I have tried to prepare in the past, but the bottom line is, I just can't believe the holidays are here again.  Wasn't I just here a couple of months ago?  Am I really expected to just repeat this act year after year, each year getting shorter and shorter?  And I've gone through spasms of preparation in the past, and it's always the same thing: I never know what I'm really going to need.  My customers are all fickle and I'm loathe to try and read their minds, or brainwash them into buying certain things.

Also, in the name of "preparation" I've wasted hours on special holiday projects.  Like, I have an obsession with lighting and candles, especially during the winter.  So I've made all kinds of things that work with candles.  Beautiful, labor intensive projects that never sell because they are limited edition and cost a mint, which does not hit that happy magical price point thing.  I have a collection of porcelain tea light holders with carvings that the light shines through, and I think out of the 15 I made, I sold maybe two.  I've learned, in all kinds of ways, that when you bust out  a bunch of stuff trying to be prepared, the stuff never sells, unless it's so cheap people can't help themselves from buying.

I did throw this one thing a couple of days ago.  I had this vision of a porcelain ceramic christmas tree that you would put over a candle.  And it would glow, and be all modern and cool and holiday-esque. So I made it.  Just one. And I will sell it for a ridiculous price.

Thursday, November 03, 2011

custom order

Many ceramic artists I know hate custom orders, won't even take them.  There is the hassle of making something that you have maybe not made before, meeting the customer's expectations on an item that they have not seen before, getting stuck with extra custom work if the first one you make doesn't come out, and the stress of all of the above.

I love taking custom work, because I get great ideas from customers and I don't mind letting clients do my thinking for me.  This year my custom work has included a cake topper, a set of plates shaped like butterfly wings, and extra large bird pitchers, which turned out so cute I will probably get a mold made and put them into production.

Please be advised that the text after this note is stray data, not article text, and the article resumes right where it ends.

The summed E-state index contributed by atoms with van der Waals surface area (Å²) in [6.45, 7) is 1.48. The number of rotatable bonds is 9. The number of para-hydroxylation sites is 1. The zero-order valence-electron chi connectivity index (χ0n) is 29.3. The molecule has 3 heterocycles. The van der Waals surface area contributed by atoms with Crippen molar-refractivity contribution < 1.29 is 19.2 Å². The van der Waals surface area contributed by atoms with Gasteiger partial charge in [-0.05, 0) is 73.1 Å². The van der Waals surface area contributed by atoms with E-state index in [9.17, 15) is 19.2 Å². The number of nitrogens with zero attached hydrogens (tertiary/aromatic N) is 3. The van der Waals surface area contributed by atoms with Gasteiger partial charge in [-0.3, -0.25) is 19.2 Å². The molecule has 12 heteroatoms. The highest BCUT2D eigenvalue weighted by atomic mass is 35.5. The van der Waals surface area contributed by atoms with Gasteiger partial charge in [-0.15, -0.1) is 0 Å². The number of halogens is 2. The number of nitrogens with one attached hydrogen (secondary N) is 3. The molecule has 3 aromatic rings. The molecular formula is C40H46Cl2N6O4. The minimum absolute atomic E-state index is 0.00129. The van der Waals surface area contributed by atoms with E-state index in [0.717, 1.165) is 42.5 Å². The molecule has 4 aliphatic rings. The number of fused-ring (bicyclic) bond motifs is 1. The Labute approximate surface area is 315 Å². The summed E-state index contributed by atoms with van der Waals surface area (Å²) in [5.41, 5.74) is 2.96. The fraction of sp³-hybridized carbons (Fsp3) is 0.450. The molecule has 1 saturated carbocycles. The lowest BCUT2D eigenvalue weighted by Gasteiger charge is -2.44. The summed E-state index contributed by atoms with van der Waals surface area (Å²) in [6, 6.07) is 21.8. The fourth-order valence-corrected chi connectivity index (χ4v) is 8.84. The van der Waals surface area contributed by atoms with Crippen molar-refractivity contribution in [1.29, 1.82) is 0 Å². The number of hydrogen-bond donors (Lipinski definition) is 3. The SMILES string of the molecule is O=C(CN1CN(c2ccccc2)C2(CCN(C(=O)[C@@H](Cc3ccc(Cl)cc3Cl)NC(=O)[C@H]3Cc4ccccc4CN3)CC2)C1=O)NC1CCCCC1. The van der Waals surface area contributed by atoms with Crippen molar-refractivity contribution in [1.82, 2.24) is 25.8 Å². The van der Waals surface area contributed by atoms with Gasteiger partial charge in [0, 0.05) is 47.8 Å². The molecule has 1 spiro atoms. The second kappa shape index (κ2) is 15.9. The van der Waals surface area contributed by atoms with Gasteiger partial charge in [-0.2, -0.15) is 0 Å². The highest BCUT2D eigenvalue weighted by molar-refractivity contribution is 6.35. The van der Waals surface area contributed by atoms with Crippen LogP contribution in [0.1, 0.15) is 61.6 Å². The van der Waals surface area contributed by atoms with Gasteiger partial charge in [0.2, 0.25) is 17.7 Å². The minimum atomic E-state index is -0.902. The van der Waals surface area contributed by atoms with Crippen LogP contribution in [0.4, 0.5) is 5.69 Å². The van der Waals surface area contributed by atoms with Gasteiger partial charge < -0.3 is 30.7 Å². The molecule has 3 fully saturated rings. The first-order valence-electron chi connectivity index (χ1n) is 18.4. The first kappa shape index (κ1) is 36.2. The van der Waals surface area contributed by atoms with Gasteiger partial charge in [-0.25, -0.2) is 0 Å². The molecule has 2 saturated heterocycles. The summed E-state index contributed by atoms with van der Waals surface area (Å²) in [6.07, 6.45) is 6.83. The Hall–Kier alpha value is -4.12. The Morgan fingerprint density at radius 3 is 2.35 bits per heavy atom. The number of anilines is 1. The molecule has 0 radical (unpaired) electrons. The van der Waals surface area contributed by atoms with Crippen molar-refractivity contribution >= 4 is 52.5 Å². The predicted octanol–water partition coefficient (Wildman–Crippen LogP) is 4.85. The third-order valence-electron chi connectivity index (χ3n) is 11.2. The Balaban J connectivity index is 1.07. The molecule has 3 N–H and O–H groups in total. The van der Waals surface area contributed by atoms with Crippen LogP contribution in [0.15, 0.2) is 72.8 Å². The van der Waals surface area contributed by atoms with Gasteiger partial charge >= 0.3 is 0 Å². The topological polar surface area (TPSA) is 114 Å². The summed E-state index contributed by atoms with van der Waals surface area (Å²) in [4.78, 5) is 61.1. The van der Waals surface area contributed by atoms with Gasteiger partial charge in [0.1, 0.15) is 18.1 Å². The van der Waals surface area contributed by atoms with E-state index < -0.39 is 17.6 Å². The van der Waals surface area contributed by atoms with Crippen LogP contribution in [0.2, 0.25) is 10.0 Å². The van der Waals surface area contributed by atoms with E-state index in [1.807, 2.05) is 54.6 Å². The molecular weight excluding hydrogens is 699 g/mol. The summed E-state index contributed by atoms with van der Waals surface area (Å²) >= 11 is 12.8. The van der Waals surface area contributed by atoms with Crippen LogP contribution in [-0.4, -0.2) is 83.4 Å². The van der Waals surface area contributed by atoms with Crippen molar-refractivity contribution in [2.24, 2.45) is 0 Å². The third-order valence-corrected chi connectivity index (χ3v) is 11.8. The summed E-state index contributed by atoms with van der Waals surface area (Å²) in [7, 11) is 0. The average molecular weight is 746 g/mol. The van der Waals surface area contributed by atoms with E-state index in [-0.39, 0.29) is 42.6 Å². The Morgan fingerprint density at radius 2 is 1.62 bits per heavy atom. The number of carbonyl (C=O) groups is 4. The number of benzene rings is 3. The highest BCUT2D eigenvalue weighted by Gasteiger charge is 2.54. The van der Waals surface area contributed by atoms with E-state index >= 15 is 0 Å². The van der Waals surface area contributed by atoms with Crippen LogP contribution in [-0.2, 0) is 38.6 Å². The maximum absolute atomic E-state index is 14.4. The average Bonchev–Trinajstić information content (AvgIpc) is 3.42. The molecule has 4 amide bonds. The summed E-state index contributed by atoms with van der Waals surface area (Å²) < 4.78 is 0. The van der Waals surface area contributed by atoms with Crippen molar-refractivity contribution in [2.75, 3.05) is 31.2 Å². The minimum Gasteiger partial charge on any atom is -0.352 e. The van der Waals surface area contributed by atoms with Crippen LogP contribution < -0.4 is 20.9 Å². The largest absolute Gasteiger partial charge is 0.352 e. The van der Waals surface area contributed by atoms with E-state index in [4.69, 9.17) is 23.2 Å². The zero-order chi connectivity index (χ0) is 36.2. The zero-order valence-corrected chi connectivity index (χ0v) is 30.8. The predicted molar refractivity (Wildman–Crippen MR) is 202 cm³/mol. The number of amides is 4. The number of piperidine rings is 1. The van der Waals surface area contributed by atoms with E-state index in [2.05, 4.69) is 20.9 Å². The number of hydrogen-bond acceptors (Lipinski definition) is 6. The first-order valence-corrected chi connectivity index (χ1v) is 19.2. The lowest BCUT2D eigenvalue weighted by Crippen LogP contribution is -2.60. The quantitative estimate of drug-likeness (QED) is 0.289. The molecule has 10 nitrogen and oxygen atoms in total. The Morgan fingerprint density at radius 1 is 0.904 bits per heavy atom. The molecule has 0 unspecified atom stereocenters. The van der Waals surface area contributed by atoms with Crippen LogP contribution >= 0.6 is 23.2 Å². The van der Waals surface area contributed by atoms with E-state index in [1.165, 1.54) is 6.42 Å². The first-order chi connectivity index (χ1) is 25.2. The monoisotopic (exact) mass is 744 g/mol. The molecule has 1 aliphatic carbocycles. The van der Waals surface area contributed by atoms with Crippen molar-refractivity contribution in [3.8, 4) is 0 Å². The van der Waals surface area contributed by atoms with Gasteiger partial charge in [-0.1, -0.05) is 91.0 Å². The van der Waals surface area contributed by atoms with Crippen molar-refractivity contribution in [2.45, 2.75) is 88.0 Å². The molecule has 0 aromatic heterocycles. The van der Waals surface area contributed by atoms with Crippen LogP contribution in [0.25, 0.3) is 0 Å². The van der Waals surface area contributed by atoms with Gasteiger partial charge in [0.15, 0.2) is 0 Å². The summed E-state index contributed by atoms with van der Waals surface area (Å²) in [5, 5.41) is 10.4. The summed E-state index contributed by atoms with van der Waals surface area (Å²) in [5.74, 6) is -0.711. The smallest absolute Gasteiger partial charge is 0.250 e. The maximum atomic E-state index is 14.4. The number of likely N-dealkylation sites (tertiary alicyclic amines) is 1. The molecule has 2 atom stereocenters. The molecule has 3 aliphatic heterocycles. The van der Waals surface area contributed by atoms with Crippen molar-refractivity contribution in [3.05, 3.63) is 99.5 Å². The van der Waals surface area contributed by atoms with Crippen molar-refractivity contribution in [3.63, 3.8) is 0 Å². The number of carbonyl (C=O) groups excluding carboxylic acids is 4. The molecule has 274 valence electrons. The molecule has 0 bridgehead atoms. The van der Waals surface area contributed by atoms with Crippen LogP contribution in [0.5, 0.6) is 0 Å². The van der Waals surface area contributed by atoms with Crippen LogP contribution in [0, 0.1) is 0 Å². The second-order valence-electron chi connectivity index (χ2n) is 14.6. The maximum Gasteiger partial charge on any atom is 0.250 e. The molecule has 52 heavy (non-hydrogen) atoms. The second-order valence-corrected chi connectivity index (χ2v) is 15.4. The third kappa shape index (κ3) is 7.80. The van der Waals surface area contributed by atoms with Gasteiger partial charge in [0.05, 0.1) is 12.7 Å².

Last summer I agreed to create a 16"x 20" tile backsplash for a long-time client in their newly-renovated kitchen.  I felt some reluctance because I have made single tiles exactly 6 times, and making a cohesive panel of tiles sounded like a pain in the ass.  But I couldn't come up with a reason to say "no" other than I like my ass pain free, which is not really a good reason when it comes to making stuff.

Turns out the hardest part was just making the tiles. Making hand-cut tiles that are perfectly square and all the same size is freaking impossible.  After working over each tile one-by-one I got them to pretty much all fit in together:

I stored the tiles between sheets of drywall so they could hopefully learn to stay flat and get to the leather-hard stage.  Starting last Monday, I spent a couple of hours every morning while it was still nice and cool in the studio, working on the design.  It's been relentlessly warm and beautiful here in Oakland, and part of the trick is making sure the tiles don't dry too quickly.  By Friday I had this:

Then I applied some underglaze:

The great thing about custom work is that I always learn something new.  I've been making this style of relief-pattern work for years, but I learned a new way to do the flower petals that gives them much more depth and texture.  Now, the tiles are tucked away on a shelf where air can pass beneath and between the tiles, drying ever so slowly, with no warping-- I hope!